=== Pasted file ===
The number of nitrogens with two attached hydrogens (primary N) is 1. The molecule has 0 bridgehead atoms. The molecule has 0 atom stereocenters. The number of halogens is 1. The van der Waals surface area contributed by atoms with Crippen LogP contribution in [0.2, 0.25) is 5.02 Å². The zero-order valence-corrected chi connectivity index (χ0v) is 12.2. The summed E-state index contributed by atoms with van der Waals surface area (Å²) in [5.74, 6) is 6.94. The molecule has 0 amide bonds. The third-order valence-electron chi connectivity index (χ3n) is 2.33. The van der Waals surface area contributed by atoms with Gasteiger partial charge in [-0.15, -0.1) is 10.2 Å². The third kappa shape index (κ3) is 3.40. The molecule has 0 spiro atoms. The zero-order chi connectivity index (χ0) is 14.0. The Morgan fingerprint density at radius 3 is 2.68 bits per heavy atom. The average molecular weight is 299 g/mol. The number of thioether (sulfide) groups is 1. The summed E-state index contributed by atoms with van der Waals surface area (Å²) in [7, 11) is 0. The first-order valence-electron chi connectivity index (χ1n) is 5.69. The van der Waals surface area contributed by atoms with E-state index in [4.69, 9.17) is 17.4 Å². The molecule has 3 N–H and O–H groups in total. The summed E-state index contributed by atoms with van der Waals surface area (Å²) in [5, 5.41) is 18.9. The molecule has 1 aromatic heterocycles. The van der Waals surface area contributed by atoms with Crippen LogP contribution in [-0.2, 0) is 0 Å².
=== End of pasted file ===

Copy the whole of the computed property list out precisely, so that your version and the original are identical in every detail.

The number of nitrogens with two attached hydrogens (primary N) is 1. The molecule has 0 bridgehead atoms. The molecule has 0 atom stereocenters. The number of halogens is 1. The van der Waals surface area contributed by atoms with Crippen LogP contribution in [0.2, 0.25) is 5.02 Å². The zero-order valence-corrected chi connectivity index (χ0v) is 12.2. The summed E-state index contributed by atoms with van der Waals surface area (Å²) in [5.74, 6) is 6.94. The molecule has 0 amide bonds. The third-order valence-electron chi connectivity index (χ3n) is 2.33. The van der Waals surface area contributed by atoms with Gasteiger partial charge in [-0.15, -0.1) is 10.2 Å². The third kappa shape index (κ3) is 3.40. The molecule has 0 spiro atoms. The zero-order chi connectivity index (χ0) is 14.0. The Morgan fingerprint density at radius 3 is 2.68 bits per heavy atom. The average molecular weight is 299 g/mol. The number of thioether (sulfide) groups is 1. The summed E-state index contributed by atoms with van der Waals surface area (Å²) in [7, 11) is 0. The first-order valence-electron chi connectivity index (χ1n) is 5.69. The van der Waals surface area contributed by atoms with E-state index in [4.69, 9.17) is 17.4 Å². The molecule has 3 N–H and O–H groups in total. The summed E-state index contributed by atoms with van der Waals surface area (Å²) in [5, 5.41) is 18.9. The molecule has 1 aromatic heterocycles. The van der Waals surface area contributed by atoms with Crippen LogP contribution in [-0.2, 0) is 0 Å².